A new non-partisan debate commission is being formed for Orange County and another for Florida to partner in and promote candidate debates ranging from county commission races to statewide races, with planning participation at this point from a wide-range of high-profile Central Florida politicos.

Formed by former Orange County Commission candidate Gregory Eisenberg and his partner Natalie Martinez, the Orange County Commission on Local Debates has scheduled its organizational meeting for next Wednesday in Orlando, with a list of organizational planners ranging from Republican former U.S. Senate candidate Todd Wilcox to Democratic former Orange County Chair Linda Chapin.

Eisenberg said the Commission on Local Debates will be looking to partner with established groups such as the Tiger Bay Club, the League of Women Voters, and Business Force, to either co-sponsor debates, or to provide wider exposure to those groups’ debates, by offering broadcasts and distributions of video, audio, and transcripts through social media and other means.

“We want to leverage modern technologies to actually reach people where they are,” Eisenberg said. “There are people serving overseas, disabled Floridan voters, voters totally disengaged from the system, elderly voters. This can really reach everybody. That’s our goal, to rally bring this to our community.”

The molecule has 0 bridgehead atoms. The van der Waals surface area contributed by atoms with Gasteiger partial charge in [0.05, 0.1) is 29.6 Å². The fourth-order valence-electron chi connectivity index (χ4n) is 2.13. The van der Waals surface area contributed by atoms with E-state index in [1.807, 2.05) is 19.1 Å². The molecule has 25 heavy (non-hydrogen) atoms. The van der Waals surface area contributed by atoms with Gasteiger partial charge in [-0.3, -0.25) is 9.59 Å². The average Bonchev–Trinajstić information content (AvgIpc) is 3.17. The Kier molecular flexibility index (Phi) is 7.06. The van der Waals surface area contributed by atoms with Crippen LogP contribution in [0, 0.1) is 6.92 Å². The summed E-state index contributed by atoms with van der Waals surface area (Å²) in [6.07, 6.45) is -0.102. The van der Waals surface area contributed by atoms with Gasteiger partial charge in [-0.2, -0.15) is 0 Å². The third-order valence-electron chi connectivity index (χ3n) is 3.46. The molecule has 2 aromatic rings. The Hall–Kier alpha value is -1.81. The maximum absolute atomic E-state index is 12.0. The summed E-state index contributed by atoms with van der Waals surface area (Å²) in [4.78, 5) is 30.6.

Leaders of those traditional organizations in Orange County, including Tiger Bay Club of Central Florida’s Vice President Eddie Fernandez, and League of Women Voters Director For Partnerships Sara Isaac, are on the planning committee meeting Wednesday. Others on that committee who have been major figures or are rising stars among Central Florida politicos include former County Commissioner Ted Edwards, [whom Eisenberg ran against last year, with both losing to Emily Bonilla,] consultant and former state Rep. Dick Batchelor, and lawyers Eric Jontz, and Camara Williams.

The Orange County group will be a chapter in a statewide Florida Commission on Local Debates, which Eisenberg said he and Martinez also have formed. He said other county chapters also are envisioned.

The state chapter, he said, will be looking to partner with other organizations statewide to work on gubernatorial and U.S. Senate election debates, while the Orange County chapter and other county chapters would focus on local elections.

The fledgling commission’s bylaws call for firmly bipartisan commissions, with equal numbers of Democrats and Republicans, and a requirement that at least 10 percent of the seats be held by independent or third-party voters. The commission would not accept political committee nor government funding.

 

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